Hi. I have recently hooked up my Amplifier to a PCU. But I only used one black and one yellow wire of the PCU to power it. You said to connect all the yellow wires to each other and all the black wires to each other, and to use them that way. But when I asked if I must connect the yellow and black wires together (Like you did) on Yahoo Answers, people told me I will blow my amp and PCU if I did that. Why I don't know.... Can you please tell me if I will blow it or not.
My PCU supply's 14A on 12V+
It's a 450W

14 replies

Thats a great question. After some additional research, it appears that the standard wire size for a computer power supply is 18awg. According to various sources, it seems that 16A would be the maximum for an 18awg wire.

However, there is a lot of information that skews this 16A rating. Each situation has their own variables that need to be considered specifically for that application.

Personally, i have had this set up for about two years now and use it daily. I've also built many more of these conversions and have never had or heard of any problems.

This question leads me to wonder why the power cable in your car for an additional amplifier is so huge (like 4-8awg). It just doesn't add up to me, why you would be able to use an 18awg wire in your house and then have to use something like a 4awg wire in your car.

Theres clearly something i'm missing here, ill keep doing some research in my down time and see if i can figure this out.

In a car, the power run is usually 10 feet or more. Over longer distances, you'd require a thicker wire to maintain good amp draw. That's also why you'll often see smaller gauge ground wires right next to the amp. The shorter the run, the smaller you can go with the wire. That applies to both the positive and negative, by the way. If you have one of the various cars with the battery in the trunk, and you're connecting your amp just a couple of feet away, you can safely use significantly smaller wire. There are some tables online that can help you with this, and they take into consideration your amp draw and the distance to tell you which gauge of wire is ideal.

Thicker conductor is necessary for higher current, whereas thicker insulation is necessary for higher voltage. A car battery only supplies 12 volts, but it can pour out an enormous 200 amps. The current from the outlets in your walls probably won't ever exceed 15 amps, since that's what most household circuit breakers are rated for. However, the 110 volts needs more rubber around the wire.

Wire gauge also changes for the length of the connection. If you're just running a short connection from a power supply directly to an amplifier on top of it, you can get away with a slightly lower gauge wire. However, when wired up in your car, the wire has to worm its way from the battery and through the chassis and into the trunk. This extra distance will benefit from a thicker gauge to keep the wire from heating up.

This is why jumper cables are made with such thick wire. 200 amps going across ten to twenty feet requires a lot of copper.

A typical car battery puts out 500-600 amps. Look for the CCA Cold cranking amps...on the battery.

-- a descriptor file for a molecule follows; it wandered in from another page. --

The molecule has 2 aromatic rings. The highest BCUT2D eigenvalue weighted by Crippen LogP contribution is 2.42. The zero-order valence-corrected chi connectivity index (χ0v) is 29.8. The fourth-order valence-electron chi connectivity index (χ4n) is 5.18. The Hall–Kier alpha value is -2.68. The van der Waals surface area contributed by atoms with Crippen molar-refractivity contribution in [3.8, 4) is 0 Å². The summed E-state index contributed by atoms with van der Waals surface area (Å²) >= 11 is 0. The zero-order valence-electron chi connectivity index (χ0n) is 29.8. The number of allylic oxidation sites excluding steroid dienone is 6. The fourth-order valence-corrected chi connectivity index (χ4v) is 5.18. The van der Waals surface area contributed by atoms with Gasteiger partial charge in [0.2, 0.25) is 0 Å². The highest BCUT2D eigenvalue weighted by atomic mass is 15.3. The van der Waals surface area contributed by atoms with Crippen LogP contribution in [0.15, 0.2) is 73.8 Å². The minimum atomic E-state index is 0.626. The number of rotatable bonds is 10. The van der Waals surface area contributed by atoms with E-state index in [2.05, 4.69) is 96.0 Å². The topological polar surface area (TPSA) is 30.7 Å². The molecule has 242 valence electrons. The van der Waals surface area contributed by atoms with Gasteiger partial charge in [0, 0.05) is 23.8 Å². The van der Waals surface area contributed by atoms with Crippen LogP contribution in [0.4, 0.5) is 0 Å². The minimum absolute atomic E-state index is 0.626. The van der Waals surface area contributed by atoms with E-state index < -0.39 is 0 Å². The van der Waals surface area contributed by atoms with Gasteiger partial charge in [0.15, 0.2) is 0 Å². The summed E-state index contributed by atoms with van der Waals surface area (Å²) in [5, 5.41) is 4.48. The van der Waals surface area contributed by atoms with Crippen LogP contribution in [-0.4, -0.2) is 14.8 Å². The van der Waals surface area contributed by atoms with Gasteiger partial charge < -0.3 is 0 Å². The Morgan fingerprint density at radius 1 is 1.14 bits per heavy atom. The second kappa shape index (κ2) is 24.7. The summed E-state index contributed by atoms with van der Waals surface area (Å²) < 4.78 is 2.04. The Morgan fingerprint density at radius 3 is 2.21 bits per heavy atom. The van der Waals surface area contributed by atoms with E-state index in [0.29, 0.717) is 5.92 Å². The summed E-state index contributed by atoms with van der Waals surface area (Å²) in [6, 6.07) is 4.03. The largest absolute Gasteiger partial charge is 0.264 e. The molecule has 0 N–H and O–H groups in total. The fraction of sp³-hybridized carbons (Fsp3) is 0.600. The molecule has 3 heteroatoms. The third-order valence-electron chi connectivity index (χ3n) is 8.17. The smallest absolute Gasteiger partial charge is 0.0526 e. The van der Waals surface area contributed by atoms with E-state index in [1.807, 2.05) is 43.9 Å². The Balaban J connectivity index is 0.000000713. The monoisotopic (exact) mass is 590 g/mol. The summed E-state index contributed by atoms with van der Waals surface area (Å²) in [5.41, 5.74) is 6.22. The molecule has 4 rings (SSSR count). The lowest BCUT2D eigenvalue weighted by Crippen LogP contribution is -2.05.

Hmmm.... Yeah you're right. Maybe the power cables in a car is so huge because the car's battery Amp's are way bigger than the 16A of a CPS. I've read that a normal car battery gives round about 30A out. Thus the cable's need to be bigger to carry that type of current. Otherwise the cables could over heat and short out. Imagine 30 Amps running through a 18awg wire in a car.

A car battery typically puts out 500 to 600 amps. Read your battery look for its CCA (Cold cranking amps ) Amp power wires are so big because the distance from the battery to your amp, would overheat a smaller wire due to the resistance of the wire and the load ( your amp) being at a distance. The smaller length wires on a psu work because the distance has fews ohms of impendence.

Actually I'll give you a big hint.. there is a diffrence between House/Home electronics and Car Electronics.. It's called the Alternator.

Basically car electronics are typically 'over engineered' because unlike house hold appliances which typically can be certain that they are going to get a constant supply of power that isn't surging all over the place a Car can't.. you can actually watch this on (older) Cars simply by watching the Battery meter if your alternator starts to flux, the volts being thrown out by your battery also begins to flux as well, not to mention that cars have FUEL in them and are on rubber tires and don't ground easily.. it's better to over engineer their requirments there then to go 'oh damned we just blew up the car'

as for the actual output on the White PSU 12V and it's output Has any one actually bothered sticking a multimeter on a SINGLE plug and seeing what it's throwing out? My Multimeters dead atm so I can't.

An electrical component only draws the amps it needs as dictated by its impedance, and a car's rubber tires do not affect its ability to ground because it doesn't get electricity from the power grid. Its ground is its chassis, which is connected to the negative terminal of the battery.

Is your multimeter dead because you bridged a high amperage power source with it? Using the unfused side of a multimeter to short a circuit which could potentially deliver over 20 amps is a bad idea.

The potential for current spikes from the alternator is a good point, though.

Si mon carnalito I have four of the 12v yellows connected together reading 13.4

Yes thats correct that they can give out something around 30A.

However though, the amount of amps running through the cable will only be what is needed by the amplifier at that instant. Especially for a smaller amp that would only require something like 15 or 20A at max. The size of the wire required even for a small amplifier is still something like 4 or 5 times bigger in diameter.

It might be partly due to the fact that the wire is running a long distance and that there would be a small voltage drop due to inefficiency with a small wire. However the increase in size due to the voltage drop would not account for that big of an increase of size for a wire only like 10-15ft.

Thicker wire has less resistance. Less resistance menas better sound.

The length of the power wire used in a car is different

Hey, a question, if u have two 25a fuses on a four channel sony xplod 500 watt xm-504z, would u have to get a power supply to equal both fuses or just one? I want to bridge a 10" 300 watt sub and connect two speakers, how much amperage would i need, equal one fuse or both?

Im looking at this psu, what do u think? http://www.tigerdirect.com/applications/SearchTools/item-details.asp?EdpNo=8438086&CatId=1079